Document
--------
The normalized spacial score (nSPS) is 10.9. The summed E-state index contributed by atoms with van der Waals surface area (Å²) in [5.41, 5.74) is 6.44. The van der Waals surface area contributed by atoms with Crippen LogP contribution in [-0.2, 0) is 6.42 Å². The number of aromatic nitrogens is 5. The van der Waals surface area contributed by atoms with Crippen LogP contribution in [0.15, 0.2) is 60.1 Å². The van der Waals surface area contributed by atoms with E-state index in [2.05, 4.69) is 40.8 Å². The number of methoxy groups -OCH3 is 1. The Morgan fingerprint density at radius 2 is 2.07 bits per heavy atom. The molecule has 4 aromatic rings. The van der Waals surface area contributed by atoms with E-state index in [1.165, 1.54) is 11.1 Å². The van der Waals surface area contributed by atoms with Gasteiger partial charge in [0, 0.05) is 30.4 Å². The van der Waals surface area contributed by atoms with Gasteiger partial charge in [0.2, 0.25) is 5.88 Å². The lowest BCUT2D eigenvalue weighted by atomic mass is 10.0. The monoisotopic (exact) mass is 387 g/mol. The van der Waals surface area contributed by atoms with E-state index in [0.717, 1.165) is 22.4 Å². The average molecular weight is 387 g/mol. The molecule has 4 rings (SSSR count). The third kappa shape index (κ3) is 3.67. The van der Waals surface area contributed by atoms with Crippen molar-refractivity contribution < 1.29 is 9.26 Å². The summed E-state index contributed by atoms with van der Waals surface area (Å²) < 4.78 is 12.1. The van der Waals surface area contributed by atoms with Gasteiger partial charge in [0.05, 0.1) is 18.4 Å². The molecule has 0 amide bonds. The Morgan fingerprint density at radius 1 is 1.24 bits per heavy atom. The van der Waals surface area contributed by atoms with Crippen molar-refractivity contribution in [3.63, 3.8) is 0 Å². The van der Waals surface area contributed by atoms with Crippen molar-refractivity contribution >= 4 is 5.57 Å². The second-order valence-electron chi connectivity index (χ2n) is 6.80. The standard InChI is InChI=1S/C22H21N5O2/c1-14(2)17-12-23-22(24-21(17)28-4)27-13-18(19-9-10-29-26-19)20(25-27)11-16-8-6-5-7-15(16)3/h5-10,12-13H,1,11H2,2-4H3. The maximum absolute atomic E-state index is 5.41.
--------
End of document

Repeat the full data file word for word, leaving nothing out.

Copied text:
The normalized spacial score (nSPS) is 10.9. The summed E-state index contributed by atoms with van der Waals surface area (Å²) in [5.41, 5.74) is 6.44. The van der Waals surface area contributed by atoms with Crippen LogP contribution in [-0.2, 0) is 6.42 Å². The number of aromatic nitrogens is 5. The van der Waals surface area contributed by atoms with Crippen LogP contribution in [0.15, 0.2) is 60.1 Å². The van der Waals surface area contributed by atoms with E-state index in [2.05, 4.69) is 40.8 Å². The number of methoxy groups -OCH3 is 1. The Morgan fingerprint density at radius 2 is 2.07 bits per heavy atom. The molecule has 4 aromatic rings. The van der Waals surface area contributed by atoms with E-state index in [1.165, 1.54) is 11.1 Å². The van der Waals surface area contributed by atoms with Gasteiger partial charge in [0, 0.05) is 30.4 Å². The van der Waals surface area contributed by atoms with Gasteiger partial charge in [0.2, 0.25) is 5.88 Å². The lowest BCUT2D eigenvalue weighted by atomic mass is 10.0. The monoisotopic (exact) mass is 387 g/mol. The van der Waals surface area contributed by atoms with E-state index in [0.717, 1.165) is 22.4 Å². The average molecular weight is 387 g/mol. The molecule has 4 rings (SSSR count). The third kappa shape index (κ3) is 3.67. The van der Waals surface area contributed by atoms with Crippen molar-refractivity contribution < 1.29 is 9.26 Å². The summed E-state index contributed by atoms with van der Waals surface area (Å²) < 4.78 is 12.1. The van der Waals surface area contributed by atoms with Gasteiger partial charge in [0.05, 0.1) is 18.4 Å². The molecule has 0 amide bonds. The Morgan fingerprint density at radius 1 is 1.24 bits per heavy atom. The van der Waals surface area contributed by atoms with Crippen molar-refractivity contribution in [3.63, 3.8) is 0 Å². The van der Waals surface area contributed by atoms with Crippen molar-refractivity contribution >= 4 is 5.57 Å². The second-order valence-electron chi connectivity index (χ2n) is 6.80. The standard InChI is InChI=1S/C22H21N5O2/c1-14(2)17-12-23-22(24-21(17)28-4)27-13-18(19-9-10-29-26-19)20(25-27)11-16-8-6-5-7-15(16)3/h5-10,12-13H,1,11H2,2-4H3. The maximum absolute atomic E-state index is 5.41.